The researchers found evidence of the latter: post-Medicare Part D, drugmakers overwhelmingly pursued new versions of existing drugs, rather than innovative products. However, this implies that converse is also true: incremental price reductions may not stifle innovation.
“When the biopharma industry says that any change to drug pricing is going to destroy the innovation engine, that’s not really true,” Garthwaite says. “Our study puts some bounds on that.”
Defining Drug Novelty
It is well established that pharmaceutical firms focus on products that they perceive as lucrative.
“Drug companies invest in areas where they think there’s demand for their developments, like any profit-maximizing firm,” Dranove says.
But critics have argued that this process doesn’t necessarily result in innovative drugs that improve social welfare. Money-making potential, the critics claim, typically pushes drugmakers to bring the third or fourth version of a drug to market rather than seek a cure for a disease we can’t currently treat, like pancreatic cancer.
To test this claim, the Kellogg researchers first had to define what counts as a pharmaceutical “novelty”—that is, what makes a drug truly innovative.
The researchers settled on a definition: “Do drugs represent new options for patients that might not otherwise exist?” Garthwaite says. Based on that line of thinking, they then examined whether clinical trials for a given drug fit the bill.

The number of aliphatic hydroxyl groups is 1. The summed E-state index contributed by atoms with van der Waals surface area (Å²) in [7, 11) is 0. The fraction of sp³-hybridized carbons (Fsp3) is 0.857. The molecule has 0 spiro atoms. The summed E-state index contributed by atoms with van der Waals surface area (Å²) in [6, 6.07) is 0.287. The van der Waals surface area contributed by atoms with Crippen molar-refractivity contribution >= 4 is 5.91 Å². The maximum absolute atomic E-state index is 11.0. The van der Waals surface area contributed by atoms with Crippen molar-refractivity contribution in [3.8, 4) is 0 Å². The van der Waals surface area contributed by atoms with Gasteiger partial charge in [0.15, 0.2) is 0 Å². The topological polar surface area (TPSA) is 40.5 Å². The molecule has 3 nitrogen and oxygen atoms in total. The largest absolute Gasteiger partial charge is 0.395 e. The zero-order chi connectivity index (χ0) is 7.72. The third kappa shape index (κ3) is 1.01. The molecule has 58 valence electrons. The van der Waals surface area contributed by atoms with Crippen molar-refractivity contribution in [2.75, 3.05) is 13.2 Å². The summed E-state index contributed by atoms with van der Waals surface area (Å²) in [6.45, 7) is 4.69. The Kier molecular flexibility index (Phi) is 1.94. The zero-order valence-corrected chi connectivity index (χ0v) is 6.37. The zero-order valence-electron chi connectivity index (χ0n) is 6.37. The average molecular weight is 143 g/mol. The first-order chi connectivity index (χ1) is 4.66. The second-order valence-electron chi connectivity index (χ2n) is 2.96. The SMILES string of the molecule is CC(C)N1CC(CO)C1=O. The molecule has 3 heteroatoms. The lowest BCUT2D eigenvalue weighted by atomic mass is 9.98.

Specifically, they looked at “target-based actions” (TBAs), or what a prospective drug product actually did in the body—what biologic entity it targeted, and with what function, such as blocking a specific lipid to reduce cholesterol. More novel drugs tend either to focus on a new TBA or to use a largely unprecedented combination of multiple TBAs.
Expected Profits and Innovation
The study used pharmaceutical research data from 1997 through 2018 on over 70,000 molecules developed globally by over 4,300 biopharma companies. This time period spanned the advent of Medicare Part D, which was created as part of the Medicare Modernization Act of 2003, and became effective in 2006.
This made possible a “natural experiment” on the relationship between expected profits and innovation. Starting in 2006, pharmaceutical companies would have expected an increase in profits for drugs targeting older patients, due to the increased prescription-drug coverage for this population.
The question, then, was whether that increased expected profit would yield greater innovation in drugs targeting seniors—or would companies play it safe by focusing on copycat versions of existing drugs?
The Choice: Playing It Safe
The study showed little change in research on scientifically novel drugs for seniors in response to Medicare Part D.